The brief recommended the state use existing tools to improve college access, including increasing investments in first-dollar student incentive grants that target students based on financial need, enhancing the state's first-dollar lottery scholarship and providing resources for the Higher Education Department to increase completion rates of the Free Application for Federal Student Aid.
The choice to scale the scholarship back to just cover two-year programs was to save costs, according to William Soules, a state senator and chair of the Senate Education Committee.
Students who complete two-year programs also are more likely to stay in New Mexico and take jobs that help rebuild the state, such as nursing, Soules said.
"People felt we should go slow and see how this works, and possibly expand in future," he said.
Andrés Romero, a state representative and chairman of the House Education Committee, feels the proposal should have covered four-year programs.
"I think we should be aiming to cover the costs for as many students as possible in New Mexico," he said. He hopes the program can be built up over time to include four-year programs.
It's unclear what will happen to the program in the future. It originally received $17 million in January, but that was cut to $10 million during a special legislative session due to the pandemic. About $5 million of that is nonrecurring. The Higher Education Department will have to request funds in each budget to support the program going forward.
One of the key benefits of the original proposal was the inclusion of four-year colleges, said Tiffany Jones, director of higher education policy at the Education Trust, an advocacy organization for equity in education in D.C.
"It’s important that free college transforms our current system where students aren't making decisions based on what they can afford," she said.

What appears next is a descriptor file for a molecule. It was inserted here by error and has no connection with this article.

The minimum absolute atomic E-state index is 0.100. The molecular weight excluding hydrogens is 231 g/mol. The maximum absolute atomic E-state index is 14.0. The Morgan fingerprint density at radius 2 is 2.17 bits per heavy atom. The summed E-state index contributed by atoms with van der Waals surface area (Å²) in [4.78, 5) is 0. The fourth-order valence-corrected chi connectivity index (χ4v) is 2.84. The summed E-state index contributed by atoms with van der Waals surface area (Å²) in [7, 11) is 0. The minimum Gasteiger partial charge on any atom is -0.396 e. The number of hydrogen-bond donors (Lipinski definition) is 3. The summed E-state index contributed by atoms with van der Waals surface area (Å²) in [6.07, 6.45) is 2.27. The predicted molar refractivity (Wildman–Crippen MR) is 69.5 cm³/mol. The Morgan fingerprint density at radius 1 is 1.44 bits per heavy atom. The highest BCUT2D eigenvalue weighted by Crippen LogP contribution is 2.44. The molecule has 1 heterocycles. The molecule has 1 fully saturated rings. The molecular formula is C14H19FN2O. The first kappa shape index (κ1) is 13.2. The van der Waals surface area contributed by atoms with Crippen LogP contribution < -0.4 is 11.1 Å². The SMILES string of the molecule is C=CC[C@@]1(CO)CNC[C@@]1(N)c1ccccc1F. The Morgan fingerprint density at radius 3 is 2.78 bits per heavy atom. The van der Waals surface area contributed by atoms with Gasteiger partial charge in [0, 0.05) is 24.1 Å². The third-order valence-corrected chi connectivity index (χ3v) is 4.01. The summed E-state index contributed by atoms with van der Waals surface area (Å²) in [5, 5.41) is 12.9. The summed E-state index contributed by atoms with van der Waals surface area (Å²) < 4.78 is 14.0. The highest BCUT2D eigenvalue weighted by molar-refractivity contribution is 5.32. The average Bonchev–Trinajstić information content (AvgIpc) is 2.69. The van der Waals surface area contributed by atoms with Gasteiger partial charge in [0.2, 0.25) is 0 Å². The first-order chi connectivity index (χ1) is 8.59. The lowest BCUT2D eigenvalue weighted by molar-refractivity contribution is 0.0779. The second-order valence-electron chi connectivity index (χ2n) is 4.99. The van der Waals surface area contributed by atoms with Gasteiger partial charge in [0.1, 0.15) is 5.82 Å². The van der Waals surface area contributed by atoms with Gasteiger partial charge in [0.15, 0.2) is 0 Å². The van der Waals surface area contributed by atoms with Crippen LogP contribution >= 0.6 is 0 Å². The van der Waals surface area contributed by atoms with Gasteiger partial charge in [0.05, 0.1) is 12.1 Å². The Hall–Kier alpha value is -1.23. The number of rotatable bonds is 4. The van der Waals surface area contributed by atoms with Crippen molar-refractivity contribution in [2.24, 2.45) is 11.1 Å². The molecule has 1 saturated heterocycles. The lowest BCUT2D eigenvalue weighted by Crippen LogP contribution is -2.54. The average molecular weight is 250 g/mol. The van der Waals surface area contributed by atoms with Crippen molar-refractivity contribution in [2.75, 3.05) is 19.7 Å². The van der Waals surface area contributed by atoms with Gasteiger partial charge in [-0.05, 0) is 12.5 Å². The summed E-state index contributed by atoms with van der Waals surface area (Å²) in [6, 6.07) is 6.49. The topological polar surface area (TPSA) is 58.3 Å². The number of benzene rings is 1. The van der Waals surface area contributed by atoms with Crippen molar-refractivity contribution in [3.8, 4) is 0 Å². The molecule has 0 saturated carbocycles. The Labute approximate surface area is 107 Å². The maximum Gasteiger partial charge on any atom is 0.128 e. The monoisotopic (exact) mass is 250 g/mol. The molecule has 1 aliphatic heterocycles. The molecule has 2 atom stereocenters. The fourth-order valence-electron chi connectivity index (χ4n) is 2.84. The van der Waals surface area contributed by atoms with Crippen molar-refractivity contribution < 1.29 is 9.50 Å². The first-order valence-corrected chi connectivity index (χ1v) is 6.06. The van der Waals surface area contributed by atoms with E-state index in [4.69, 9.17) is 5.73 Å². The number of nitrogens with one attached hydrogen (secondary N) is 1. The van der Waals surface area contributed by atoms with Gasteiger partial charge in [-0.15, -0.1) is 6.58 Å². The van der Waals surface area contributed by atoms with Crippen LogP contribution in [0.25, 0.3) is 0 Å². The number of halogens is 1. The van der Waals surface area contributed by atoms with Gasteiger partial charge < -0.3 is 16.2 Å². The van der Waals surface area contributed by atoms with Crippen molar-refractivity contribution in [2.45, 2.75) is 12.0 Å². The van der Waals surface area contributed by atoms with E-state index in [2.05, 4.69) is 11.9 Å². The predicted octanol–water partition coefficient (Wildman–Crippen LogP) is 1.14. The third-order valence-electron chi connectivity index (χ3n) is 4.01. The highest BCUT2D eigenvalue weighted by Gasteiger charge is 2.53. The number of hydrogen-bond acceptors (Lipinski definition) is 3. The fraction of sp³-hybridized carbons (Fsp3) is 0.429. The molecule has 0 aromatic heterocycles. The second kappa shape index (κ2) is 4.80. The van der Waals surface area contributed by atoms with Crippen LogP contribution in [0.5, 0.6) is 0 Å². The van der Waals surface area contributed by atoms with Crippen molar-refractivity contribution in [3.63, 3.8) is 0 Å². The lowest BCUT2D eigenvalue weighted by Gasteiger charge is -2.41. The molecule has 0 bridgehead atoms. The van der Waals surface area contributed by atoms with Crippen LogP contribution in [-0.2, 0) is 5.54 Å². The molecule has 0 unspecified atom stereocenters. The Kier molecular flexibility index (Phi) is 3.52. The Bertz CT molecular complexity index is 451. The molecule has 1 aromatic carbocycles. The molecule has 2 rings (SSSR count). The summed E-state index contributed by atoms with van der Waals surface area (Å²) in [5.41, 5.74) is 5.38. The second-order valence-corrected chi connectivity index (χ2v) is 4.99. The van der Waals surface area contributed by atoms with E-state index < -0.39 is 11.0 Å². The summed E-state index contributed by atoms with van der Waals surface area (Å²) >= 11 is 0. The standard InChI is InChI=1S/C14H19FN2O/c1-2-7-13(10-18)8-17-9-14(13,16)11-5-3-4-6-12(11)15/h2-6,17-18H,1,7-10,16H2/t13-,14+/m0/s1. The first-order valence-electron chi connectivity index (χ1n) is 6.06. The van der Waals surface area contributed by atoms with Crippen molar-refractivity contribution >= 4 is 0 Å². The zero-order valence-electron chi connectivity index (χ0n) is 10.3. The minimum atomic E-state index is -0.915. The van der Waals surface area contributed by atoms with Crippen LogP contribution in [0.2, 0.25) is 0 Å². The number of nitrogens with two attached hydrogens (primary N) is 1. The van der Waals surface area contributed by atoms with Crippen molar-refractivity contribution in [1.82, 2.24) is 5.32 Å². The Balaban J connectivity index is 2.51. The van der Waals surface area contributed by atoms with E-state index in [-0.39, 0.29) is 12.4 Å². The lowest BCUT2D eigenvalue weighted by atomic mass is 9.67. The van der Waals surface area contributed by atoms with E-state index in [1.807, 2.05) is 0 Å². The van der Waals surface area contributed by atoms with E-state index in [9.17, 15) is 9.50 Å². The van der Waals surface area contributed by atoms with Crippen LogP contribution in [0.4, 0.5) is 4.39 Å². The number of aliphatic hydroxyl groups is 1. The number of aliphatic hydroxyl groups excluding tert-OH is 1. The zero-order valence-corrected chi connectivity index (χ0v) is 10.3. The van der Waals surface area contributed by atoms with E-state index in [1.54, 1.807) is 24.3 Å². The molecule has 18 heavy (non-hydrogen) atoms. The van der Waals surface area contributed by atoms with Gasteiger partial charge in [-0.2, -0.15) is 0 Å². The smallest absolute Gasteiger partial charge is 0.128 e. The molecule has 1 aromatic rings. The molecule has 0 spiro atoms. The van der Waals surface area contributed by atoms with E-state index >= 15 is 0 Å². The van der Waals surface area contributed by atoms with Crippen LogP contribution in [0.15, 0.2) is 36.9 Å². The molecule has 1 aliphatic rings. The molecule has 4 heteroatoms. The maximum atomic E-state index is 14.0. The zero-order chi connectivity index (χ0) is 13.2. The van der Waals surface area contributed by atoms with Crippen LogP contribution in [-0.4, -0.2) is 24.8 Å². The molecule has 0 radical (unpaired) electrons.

If policy makers focus on two-year programs, they also need to find ways to improve transfer for students, said Wil Del Pilar, vice president of higher education policy and practice at Ed Trust.
Del Pilar doesn't think there's evidence that providing assistance for four-year programs would be regressive. Only two institutions in New Mexico -- one two-year and one four-year college -- have Pell Grant enrollment rates below 15 percent. Some four-year institutions have Pell Grant enrollment rates of more than 40 percent, he said.
"There are very needy students walking around four-year institutions in New Mexico," he said.
But the middle-dollar approach is interesting, Del Pilar said.
"It's definitely a better approach than last-dollar programs," he said. "We should commend them for that."
The state could go further by simplifying its four scholarship programs, or targeting lower-income students by placing income caps on the aid. This could free up more money to provide emergency aid or invest in greater student support services.
"For these types of programs to have more use and applicability for students, we need to really think about who we want to serve," he said.
The changes in messaging from when the proposal made headlines to when it went into action are concerning, though, Jones said.
"There is already kind of a broken relationship between higher education and the public. This is the last thing folks need," she said. "The implications here can go further than a student not being able to enroll. It can further break that bond between higher education and its duty to serve the public."